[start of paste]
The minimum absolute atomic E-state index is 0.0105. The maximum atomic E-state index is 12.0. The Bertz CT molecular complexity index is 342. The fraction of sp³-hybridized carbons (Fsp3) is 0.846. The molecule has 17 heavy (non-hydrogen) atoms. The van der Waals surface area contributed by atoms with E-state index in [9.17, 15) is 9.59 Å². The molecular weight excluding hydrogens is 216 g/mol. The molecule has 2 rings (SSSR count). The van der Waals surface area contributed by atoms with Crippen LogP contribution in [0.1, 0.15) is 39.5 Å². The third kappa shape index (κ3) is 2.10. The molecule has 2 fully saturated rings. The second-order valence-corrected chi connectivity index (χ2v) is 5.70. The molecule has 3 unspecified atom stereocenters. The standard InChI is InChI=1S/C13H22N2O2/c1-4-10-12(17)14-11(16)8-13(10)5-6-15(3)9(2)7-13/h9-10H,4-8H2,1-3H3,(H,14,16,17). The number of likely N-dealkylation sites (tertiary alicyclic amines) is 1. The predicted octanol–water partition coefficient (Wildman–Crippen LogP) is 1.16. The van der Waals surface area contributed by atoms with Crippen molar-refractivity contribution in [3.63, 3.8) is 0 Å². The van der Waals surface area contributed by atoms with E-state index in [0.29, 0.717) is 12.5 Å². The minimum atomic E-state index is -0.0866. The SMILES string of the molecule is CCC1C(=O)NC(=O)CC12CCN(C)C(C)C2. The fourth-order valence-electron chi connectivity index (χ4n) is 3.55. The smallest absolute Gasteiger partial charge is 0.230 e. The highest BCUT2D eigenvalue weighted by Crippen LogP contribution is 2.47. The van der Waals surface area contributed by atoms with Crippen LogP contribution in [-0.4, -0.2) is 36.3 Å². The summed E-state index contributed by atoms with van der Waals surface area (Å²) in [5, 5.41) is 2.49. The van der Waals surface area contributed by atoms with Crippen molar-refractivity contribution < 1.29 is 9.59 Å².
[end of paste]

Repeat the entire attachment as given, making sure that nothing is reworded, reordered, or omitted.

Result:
The minimum absolute atomic E-state index is 0.0105. The maximum atomic E-state index is 12.0. The Bertz CT molecular complexity index is 342. The fraction of sp³-hybridized carbons (Fsp3) is 0.846. The molecule has 17 heavy (non-hydrogen) atoms. The van der Waals surface area contributed by atoms with E-state index in [9.17, 15) is 9.59 Å². The molecular weight excluding hydrogens is 216 g/mol. The molecule has 2 rings (SSSR count). The van der Waals surface area contributed by atoms with Crippen LogP contribution in [0.1, 0.15) is 39.5 Å². The third kappa shape index (κ3) is 2.10. The molecule has 2 fully saturated rings. The second-order valence-corrected chi connectivity index (χ2v) is 5.70. The molecule has 3 unspecified atom stereocenters. The standard InChI is InChI=1S/C13H22N2O2/c1-4-10-12(17)14-11(16)8-13(10)5-6-15(3)9(2)7-13/h9-10H,4-8H2,1-3H3,(H,14,16,17). The number of likely N-dealkylation sites (tertiary alicyclic amines) is 1. The predicted octanol–water partition coefficient (Wildman–Crippen LogP) is 1.16. The van der Waals surface area contributed by atoms with Crippen molar-refractivity contribution in [3.63, 3.8) is 0 Å². The van der Waals surface area contributed by atoms with E-state index in [0.29, 0.717) is 12.5 Å². The minimum atomic E-state index is -0.0866. The SMILES string of the molecule is CCC1C(=O)NC(=O)CC12CCN(C)C(C)C2. The fourth-order valence-electron chi connectivity index (χ4n) is 3.55. The smallest absolute Gasteiger partial charge is 0.230 e. The highest BCUT2D eigenvalue weighted by Crippen LogP contribution is 2.47. The van der Waals surface area contributed by atoms with Crippen LogP contribution in [-0.4, -0.2) is 36.3 Å². The summed E-state index contributed by atoms with van der Waals surface area (Å²) in [5, 5.41) is 2.49. The van der Waals surface area contributed by atoms with Crippen molar-refractivity contribution < 1.29 is 9.59 Å².